THE BORDER LORDS by T. Jefferson Parker

Book Quote:

” ‘Good and evil are not always separate,’ said Arriaga. ‘They are often together. They are part of us – present, changing, unequal.’ ”

Book Review:

Review by Lynn Harnett  (FEB 05, 2011)

In his fourth Charlie Hood thriller, three-time Edgar winner Parker continues to mine the violent drug and arms trafficking over the Mexico/California border. Hood, 32, an L.A. Sheriff’s Department officer, has been on loan to the ATF for 15 months, assigned to drug operations in this “often infernal, often violent, often beautiful desert.” It’s a place Hood has come to love – and fear.

This time out the central plot concerns an undercover ATF agent, Sean Ozburn, who seems to have gone berserk. Early one morning, while his team (which includes Hood) is monitoring a trio of cartel-affiliated teen killers in a rented safe house, owned by the ATF, the cameras suddenly go dark and all three boys die in a hail of bullets.

There isn’t much doubt about who did it. For one thing, Ozburn was briefly caught on camera disabling the feed right before the murders. Ozburn also took one of their guns – a newly designed machine pistol called Love 32 (fans will remember this lethal beauty from Iron River) and they suspect he’s on his way to the next cartel-rented safe-house full of young killers.

The subplot concerns a character fans will also remember, Bradley Jones, a charming little psychopath who is now an LA sheriff’s deputy and a cash courier for a Mexican cartel. On his first day at work he manages to bust out a kidnap victim (the son of a U.S. cartel connection), killing most of the kidnappers (from a rival cartel) in the process.

Point of view switches among Hood, Ozburn, his wife Seliah, and Jones as the plots hurtle towards a violent dovetailing. Seliah Ozburn cooperates with Hood’s team, sharing her email password so they can monitor her husband’s increasingly erratic – and erotic – emails. Of course she also sets up a simple code with Sean so she can still communicate privately.

Eventually Hood’s team will realize that something has happened to Sean and the symptoms are showing up in his wife too. A toxin perhaps, or a virus, that makes them aggressive, highly sexual and averse to water. As the prologue concerns a priest in a bat cave, readers will have their suspicions. And Seliah tells Hood that the symptoms began on their vacation to Costa Rica when they became friendly with a priest.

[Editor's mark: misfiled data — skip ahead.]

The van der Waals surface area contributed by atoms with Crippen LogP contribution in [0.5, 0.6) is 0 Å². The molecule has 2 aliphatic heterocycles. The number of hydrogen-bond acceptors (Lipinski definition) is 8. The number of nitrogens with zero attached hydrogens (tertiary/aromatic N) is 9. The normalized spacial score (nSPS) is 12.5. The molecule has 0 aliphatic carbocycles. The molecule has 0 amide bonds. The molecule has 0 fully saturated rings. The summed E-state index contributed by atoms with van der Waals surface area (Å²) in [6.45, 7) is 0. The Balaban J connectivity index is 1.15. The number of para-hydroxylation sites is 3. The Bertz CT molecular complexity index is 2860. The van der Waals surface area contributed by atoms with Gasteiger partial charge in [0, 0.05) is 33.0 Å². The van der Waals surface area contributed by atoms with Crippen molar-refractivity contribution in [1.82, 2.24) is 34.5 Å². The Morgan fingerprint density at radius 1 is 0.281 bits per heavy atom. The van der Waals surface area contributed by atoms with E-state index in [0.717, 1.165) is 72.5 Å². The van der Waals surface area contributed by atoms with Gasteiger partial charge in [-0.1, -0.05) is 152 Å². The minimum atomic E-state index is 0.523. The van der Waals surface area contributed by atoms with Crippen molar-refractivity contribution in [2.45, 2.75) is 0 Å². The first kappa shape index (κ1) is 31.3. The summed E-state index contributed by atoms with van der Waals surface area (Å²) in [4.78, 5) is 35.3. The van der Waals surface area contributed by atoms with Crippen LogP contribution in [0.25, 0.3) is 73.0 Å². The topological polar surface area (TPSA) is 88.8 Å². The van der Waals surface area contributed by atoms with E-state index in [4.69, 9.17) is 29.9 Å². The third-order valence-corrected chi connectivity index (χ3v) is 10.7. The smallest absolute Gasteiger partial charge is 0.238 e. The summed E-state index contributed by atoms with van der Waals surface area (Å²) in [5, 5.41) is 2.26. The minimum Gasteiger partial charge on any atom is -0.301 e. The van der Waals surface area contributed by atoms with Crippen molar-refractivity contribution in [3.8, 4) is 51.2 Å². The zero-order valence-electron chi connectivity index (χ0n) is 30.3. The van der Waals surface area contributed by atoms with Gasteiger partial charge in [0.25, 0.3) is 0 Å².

Meanwhile Bradley Jones is playing a dangerous game, juggling his two lives and his several clever schemes. As always there’s plenty of action and gore and a hint of mysticism (not necessarily benign). The world of the drug cartels grows, if possible, even more evil and sadistic, while a solution seems ever more hopeless.

Parker’s fans will be well satisfied, but newcomers should start at the beginning. The stories stand on their own well enough, but the characters – including the cartel boss – develop with each book, and it’s helpful to have the background.

AMAZON READER RATING: from 44 readers
PUBLISHER: Dutton Adult; First Edition edition (January 11, 2011)
REVIEWER: Lynn Harnett
AUTHOR WEBSITE: T. Jefferson Parker
EXTRAS: interview with T. Jefferson Parker (2009)
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February 5, 2011 · Judi Clark · No Comments
Tags:  · Posted in: California, Mexico, Sleuths Series, Wild West, y Award Winning Author

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